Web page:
My Daily Walk – Happy Accidents
My Daily Walk is a podcast with a Holywood personality who records a podcast when he goes for a walk. Happy Accidents, I know happy accidents, what I’m defining as happy accidents happen all day, every day to every one of us, all day, every day to one one of us. People call them coincidences.
$2, that’s all it cost. $2. What, you may ask? Louisiana. No, not the state … Well, yes, the entire state of Louisiana cost only $2. No, actually it was the Louisiana Purchase. That included not just Louisiana, but, I don’t know, seven to 10 entire states, or the territory that became states. $2.
Good morning and welcome to my daily walk, the daily topical half-hour podcast by some Hollywood guy, some anonymous Hollywood guy who wanders around talking about anything and everything, except the things he’s contractually obligated to conceal. Yeah, I’m still working on that line. It’s long. It’s cumbersome. Maybe I need to break it into a couple sentences or, I don’t know. We’ll see. Welcome, anyway, to my daily walk and that intro.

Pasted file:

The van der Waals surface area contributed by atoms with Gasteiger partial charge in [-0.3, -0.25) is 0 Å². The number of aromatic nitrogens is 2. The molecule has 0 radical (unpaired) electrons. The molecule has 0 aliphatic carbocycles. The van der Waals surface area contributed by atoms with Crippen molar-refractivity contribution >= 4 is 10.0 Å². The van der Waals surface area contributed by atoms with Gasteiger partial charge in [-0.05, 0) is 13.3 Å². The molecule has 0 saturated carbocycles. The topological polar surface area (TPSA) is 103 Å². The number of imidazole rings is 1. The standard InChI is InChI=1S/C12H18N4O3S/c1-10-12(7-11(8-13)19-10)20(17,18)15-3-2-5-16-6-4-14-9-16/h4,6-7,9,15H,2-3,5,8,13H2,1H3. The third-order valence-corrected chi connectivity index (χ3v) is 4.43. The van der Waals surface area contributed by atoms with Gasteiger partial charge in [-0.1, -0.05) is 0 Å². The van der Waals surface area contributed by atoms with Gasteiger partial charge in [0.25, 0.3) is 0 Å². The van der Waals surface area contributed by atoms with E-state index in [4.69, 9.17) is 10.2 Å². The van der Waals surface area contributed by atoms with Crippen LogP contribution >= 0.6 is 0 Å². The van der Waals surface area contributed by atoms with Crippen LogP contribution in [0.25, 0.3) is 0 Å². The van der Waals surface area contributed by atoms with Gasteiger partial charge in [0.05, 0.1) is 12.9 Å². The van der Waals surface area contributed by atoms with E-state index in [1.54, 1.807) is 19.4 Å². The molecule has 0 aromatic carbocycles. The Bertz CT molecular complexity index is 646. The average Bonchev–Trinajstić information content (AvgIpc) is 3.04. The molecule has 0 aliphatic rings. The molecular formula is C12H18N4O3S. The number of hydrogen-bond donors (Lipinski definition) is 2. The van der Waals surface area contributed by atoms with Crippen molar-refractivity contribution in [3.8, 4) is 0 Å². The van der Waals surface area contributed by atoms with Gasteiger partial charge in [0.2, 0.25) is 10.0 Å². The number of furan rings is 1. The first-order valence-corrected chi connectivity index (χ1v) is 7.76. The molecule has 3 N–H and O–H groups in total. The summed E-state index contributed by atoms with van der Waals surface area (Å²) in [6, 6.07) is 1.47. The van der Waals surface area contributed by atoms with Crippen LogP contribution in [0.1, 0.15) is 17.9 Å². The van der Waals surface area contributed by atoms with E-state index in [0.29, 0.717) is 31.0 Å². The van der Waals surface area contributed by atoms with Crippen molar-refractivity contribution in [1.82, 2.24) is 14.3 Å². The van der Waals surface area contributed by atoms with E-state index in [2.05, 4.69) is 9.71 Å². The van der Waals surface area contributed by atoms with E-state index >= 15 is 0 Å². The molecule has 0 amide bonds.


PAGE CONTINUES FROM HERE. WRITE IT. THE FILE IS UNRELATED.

All right. One of the features I want to, a sudden silence in vehicle engines, one of the features I do want to, well, maybe I am contemplating initiating on this podcast is “name that engine.” It would take probably quite a while to get enough listenership to attract those few experts in engine sounds. And they’re out there. There are people, I think I’ve mentioned this in the past, but people that could identify automobile engines. That one actually should be pretty easy for a lot of people if you heard it clearly. Okay. Already on a tangent, already lost. No.